Too much of this story took place offscreen. The death of Agent Pendrell (Brendan Beiser), Max’s death, the discovery of his knapsack, the incarceration of Sharon Graffia (Chilton Crane) in an asylum, all took place out of sight. What we got on camera was sometimes magnificent (can Mulder drive, or what?) but leaving out these important incidents strips the story of its emotional context. Perhaps writers Chris Carter and Frank Spotnitz intended to give us a feeling of telescoped time, of a frenetic pace of events with Mulder and Scully scrambling to keep up. If so, I feel that this distillation of the story left out some of the warmth that it needed: we got a lot of fear but little grief. There were moments of real awe and wonder in “Tempus Fugit” and “Max”, some of the best moments in the series’ history, but they were diluted by the emotional distance imposed on us by the glossing over of Max’s death, of Sharon’s terror, of Pendrell’s death. If we must lose our lovable lab rat, we should at least have learned his name (is Scully really so oblivious to her colleagues?), and seen him die. It is not enough to devote a few seconds of screen time to Scully’s attempt to save his life (complete with New and Improved Bedside Humor’). We must also have a moment where we see what this character’s impact on Scully’s life was–not a maudlin and teary scene, but also not the coldly intellectual dissection of their non-relationship represented by her offhand, “I never knew his name.”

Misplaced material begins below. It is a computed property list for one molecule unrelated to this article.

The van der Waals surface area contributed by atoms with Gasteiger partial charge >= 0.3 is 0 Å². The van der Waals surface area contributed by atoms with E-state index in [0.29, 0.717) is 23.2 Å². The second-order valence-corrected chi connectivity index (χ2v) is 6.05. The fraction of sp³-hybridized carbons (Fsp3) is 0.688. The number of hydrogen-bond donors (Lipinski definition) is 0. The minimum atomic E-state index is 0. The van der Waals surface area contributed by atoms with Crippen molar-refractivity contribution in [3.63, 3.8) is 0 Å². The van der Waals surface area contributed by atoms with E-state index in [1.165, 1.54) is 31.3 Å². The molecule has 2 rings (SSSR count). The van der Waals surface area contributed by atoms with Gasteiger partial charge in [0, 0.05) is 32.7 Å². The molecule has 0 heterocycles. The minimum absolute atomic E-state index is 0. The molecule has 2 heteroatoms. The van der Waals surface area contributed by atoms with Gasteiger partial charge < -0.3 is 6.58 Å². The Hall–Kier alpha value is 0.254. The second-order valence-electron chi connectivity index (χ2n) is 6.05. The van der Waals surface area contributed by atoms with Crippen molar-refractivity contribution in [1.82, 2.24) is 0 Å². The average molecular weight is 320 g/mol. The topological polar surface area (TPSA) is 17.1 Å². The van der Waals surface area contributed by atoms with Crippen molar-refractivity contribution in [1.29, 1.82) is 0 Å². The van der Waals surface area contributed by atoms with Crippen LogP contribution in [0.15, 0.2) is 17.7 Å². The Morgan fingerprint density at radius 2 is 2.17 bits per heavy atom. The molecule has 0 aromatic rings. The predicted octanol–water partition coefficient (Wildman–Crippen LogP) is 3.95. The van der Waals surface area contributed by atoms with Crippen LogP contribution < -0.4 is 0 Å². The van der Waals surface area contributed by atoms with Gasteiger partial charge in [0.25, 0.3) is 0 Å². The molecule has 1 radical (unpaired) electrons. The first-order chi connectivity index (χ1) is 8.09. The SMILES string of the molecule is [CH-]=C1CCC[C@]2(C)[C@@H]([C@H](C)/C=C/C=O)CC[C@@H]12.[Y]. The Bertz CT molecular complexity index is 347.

David Duchovny gave us a wonderful moment on board the plane at the end of “Max”, when he confronts the Mustache Man. He clues in to what’s going on immediately, and his reaction is cool and courageous. It’s not his fault he’s in a script that begs the question of why Mulder is on this plane at all. Of all men, Mulder knows best what happened to Max when he got on a plane carrying a similar bag. By reproducing the circumstances of Flight 549’s disaster, is he not endangering not just himself but everyone else aboard? I admired Mulder’s smooth response to the threat posed by the Mustache Man; I only wish he’d thought a little harder about what he was doing.